A prospective study of alcohol expectancies and self-efficacy as predictors of young adolescent alcohol misuse

Connor, J. P., George, S. M., Gullo, M. J., Kelly, A. B. and Young, R. McD. (2011) A prospective study of alcohol expectancies and self-efficacy as predictors of young adolescent alcohol misuse. Alcohol and Alcoholism, 46 2: 161-169. doi:10.1093/alcalc/agr004


Author Connor, J. P.
George, S. M.
Gullo, M. J.
Kelly, A. B.
Young, R. McD.
Title A prospective study of alcohol expectancies and self-efficacy as predictors of young adolescent alcohol misuse
Journal name Alcohol and Alcoholism   Check publisher's open access policy
ISSN 0735-0414
Publication date 2011-03-01
Sub-type Article (original research)
DOI 10.1093/alcalc/agr004
Volume 46
Issue 2
Start page 161
End page 169
Total pages 9
Place of publication Oxford, United Kingdom
Publisher Oxford University Press
Language eng
Abstract Abstract — Aims: To test the relative contribution of two key Social Learning Theory constructs, alcohol expectancies (AEs) and drinking refusal self-efficacy (DRSE), in predicting early adolescent drinking behavior and examine the possible mediational role of DRSE over AE. Methods: High school students (N = 192, mean age 14) were administered measures assessing AE (Drinking Expectancy Questionnaire—Adolescent version; DEQ-A), DRSE (Drinking Refusal Self-Efficacy Questionnaire—Revised Adolescent version; DRSEQ-RA) and indices of alcohol consumption and problem drinking. Age, gender, peer drinking, tobacco use and positive and negative behavioral characteristics were included in the statistical models as known predictors of alcohol misuse. Subjects were followed up at 12 months, with 88.5% retention. Results: Initial confirmatory factor analyses verified factor structures of the DEQ-A and DRSEQ-RA. Prospective structural models controlling for Time 1 drinking behavior, age, gender, peer alcohol use, tobacco use and behavior problems identified that DRSE but not AE was associated with problem drinking 12-month post-initial assessment. DRSE mediated AE in predicting problem drinking. Conclusion: Results suggest that DRSE is a more salient cognitive construct than AE in early adolescence alcohol use. In this age group, prevention and treatment strategies that build refusal self-efficacy may be more effective than strategies that challenge AEs.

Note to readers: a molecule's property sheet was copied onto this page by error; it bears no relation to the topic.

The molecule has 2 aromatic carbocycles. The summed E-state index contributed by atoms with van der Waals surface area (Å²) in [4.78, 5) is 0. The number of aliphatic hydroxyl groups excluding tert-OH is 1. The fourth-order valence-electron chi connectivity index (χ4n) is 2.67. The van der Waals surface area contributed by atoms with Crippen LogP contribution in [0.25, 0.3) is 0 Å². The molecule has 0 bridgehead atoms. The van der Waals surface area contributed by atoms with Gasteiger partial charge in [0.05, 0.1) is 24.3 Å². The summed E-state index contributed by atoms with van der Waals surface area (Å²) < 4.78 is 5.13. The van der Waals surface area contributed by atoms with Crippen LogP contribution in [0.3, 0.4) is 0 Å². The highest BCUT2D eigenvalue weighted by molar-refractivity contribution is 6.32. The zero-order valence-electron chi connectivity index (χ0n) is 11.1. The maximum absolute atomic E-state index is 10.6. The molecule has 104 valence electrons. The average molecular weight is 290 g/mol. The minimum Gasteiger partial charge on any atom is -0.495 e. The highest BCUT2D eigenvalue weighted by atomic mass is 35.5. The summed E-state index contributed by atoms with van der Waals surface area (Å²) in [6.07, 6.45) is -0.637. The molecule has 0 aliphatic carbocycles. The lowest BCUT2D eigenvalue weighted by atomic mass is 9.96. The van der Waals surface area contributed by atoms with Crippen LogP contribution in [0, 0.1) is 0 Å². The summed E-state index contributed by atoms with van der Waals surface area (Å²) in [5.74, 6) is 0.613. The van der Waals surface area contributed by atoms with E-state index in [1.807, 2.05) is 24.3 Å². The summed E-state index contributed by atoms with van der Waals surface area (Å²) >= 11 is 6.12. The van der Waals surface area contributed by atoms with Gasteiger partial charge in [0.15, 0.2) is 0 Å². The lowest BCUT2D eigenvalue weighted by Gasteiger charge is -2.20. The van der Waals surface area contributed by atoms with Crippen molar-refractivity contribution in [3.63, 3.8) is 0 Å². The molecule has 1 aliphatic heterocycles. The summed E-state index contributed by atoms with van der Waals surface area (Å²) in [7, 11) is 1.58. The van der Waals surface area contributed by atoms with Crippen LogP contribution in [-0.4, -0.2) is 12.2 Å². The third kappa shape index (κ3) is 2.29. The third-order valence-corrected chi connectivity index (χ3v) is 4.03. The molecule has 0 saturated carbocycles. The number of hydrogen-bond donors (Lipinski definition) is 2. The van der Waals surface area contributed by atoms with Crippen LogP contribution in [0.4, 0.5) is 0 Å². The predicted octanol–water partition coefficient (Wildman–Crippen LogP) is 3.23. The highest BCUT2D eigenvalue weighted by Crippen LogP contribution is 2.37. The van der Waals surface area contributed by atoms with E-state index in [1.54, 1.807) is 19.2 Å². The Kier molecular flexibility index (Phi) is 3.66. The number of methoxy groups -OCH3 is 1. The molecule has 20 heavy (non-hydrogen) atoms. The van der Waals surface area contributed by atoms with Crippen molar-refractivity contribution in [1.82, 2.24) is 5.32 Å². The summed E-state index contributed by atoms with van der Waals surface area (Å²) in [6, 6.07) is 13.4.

Keyword Difficulties questionnaire
Drinking restraint
Underage drinking
College students
Q-Index Code C1
Q-Index Status Confirmed Code
Institutional Status UQ

Document type: Journal Article
Sub-type: Article (original research)
Collections: Official 2012 Collection
School of Medicine Publications
 
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Created: Sun, 20 Mar 2011, 10:13:22 EST